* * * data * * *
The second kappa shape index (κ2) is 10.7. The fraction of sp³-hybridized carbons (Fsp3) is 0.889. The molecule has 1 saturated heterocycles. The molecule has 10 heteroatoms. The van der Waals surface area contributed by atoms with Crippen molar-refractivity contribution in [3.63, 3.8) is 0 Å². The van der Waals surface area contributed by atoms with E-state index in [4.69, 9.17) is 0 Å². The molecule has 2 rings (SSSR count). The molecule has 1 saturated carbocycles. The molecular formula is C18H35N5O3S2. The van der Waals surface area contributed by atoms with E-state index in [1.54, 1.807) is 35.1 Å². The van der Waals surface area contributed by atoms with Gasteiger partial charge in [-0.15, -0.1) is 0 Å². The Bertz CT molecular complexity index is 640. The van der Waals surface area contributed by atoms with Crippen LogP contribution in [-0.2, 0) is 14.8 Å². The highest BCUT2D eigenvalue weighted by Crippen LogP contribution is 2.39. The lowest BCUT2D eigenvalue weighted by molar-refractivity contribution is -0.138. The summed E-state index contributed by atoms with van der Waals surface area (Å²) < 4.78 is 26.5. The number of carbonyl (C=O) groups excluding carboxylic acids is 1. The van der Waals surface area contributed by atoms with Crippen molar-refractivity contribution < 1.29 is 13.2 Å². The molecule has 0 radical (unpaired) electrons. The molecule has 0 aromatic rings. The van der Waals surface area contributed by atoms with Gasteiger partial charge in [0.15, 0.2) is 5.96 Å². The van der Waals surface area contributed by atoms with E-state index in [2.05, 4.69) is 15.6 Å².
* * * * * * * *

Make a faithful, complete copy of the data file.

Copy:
The second kappa shape index (κ2) is 10.7. The fraction of sp³-hybridized carbons (Fsp3) is 0.889. The molecule has 1 saturated heterocycles. The molecule has 10 heteroatoms. The van der Waals surface area contributed by atoms with Crippen molar-refractivity contribution in [3.63, 3.8) is 0 Å². The van der Waals surface area contributed by atoms with E-state index in [4.69, 9.17) is 0 Å². The molecule has 2 rings (SSSR count). The molecule has 1 saturated carbocycles. The molecular formula is C18H35N5O3S2. The van der Waals surface area contributed by atoms with E-state index in [1.54, 1.807) is 35.1 Å². The van der Waals surface area contributed by atoms with Gasteiger partial charge in [-0.15, -0.1) is 0 Å². The Bertz CT molecular complexity index is 640. The van der Waals surface area contributed by atoms with Crippen LogP contribution in [-0.2, 0) is 14.8 Å². The highest BCUT2D eigenvalue weighted by Crippen LogP contribution is 2.39. The lowest BCUT2D eigenvalue weighted by molar-refractivity contribution is -0.138. The summed E-state index contributed by atoms with van der Waals surface area (Å²) < 4.78 is 26.5. The number of carbonyl (C=O) groups excluding carboxylic acids is 1. The van der Waals surface area contributed by atoms with Crippen molar-refractivity contribution < 1.29 is 13.2 Å². The molecule has 0 radical (unpaired) electrons. The molecule has 0 aromatic rings. The van der Waals surface area contributed by atoms with Gasteiger partial charge in [0.15, 0.2) is 5.96 Å². The van der Waals surface area contributed by atoms with E-state index in [2.05, 4.69) is 15.6 Å².